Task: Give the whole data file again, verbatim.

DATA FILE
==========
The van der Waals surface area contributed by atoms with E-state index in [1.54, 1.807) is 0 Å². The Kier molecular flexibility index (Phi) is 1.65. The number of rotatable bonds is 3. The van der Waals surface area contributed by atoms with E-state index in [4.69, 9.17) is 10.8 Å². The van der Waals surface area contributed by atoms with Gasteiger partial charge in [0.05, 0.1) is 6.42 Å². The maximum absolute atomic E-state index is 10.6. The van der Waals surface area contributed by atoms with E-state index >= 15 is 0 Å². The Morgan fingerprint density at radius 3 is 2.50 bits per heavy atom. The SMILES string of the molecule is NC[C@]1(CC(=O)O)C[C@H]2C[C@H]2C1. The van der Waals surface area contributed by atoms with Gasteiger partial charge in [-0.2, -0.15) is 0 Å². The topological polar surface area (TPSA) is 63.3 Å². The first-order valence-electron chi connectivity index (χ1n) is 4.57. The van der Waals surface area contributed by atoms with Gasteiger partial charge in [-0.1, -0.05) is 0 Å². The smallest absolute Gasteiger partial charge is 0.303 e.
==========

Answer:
The van der Waals surface area contributed by atoms with E-state index in [1.54, 1.807) is 0 Å². The Kier molecular flexibility index (Phi) is 1.65. The number of rotatable bonds is 3. The van der Waals surface area contributed by atoms with E-state index in [4.69, 9.17) is 10.8 Å². The van der Waals surface area contributed by atoms with Gasteiger partial charge in [0.05, 0.1) is 6.42 Å². The maximum absolute atomic E-state index is 10.6. The van der Waals surface area contributed by atoms with E-state index >= 15 is 0 Å². The Morgan fingerprint density at radius 3 is 2.50 bits per heavy atom. The SMILES string of the molecule is NC[C@]1(CC(=O)O)C[C@H]2C[C@H]2C1. The van der Waals surface area contributed by atoms with Gasteiger partial charge in [-0.2, -0.15) is 0 Å². The topological polar surface area (TPSA) is 63.3 Å². The first-order valence-electron chi connectivity index (χ1n) is 4.57. The van der Waals surface area contributed by atoms with Gasteiger partial charge in [-0.1, -0.05) is 0 Å². The smallest absolute Gasteiger partial charge is 0.303 e.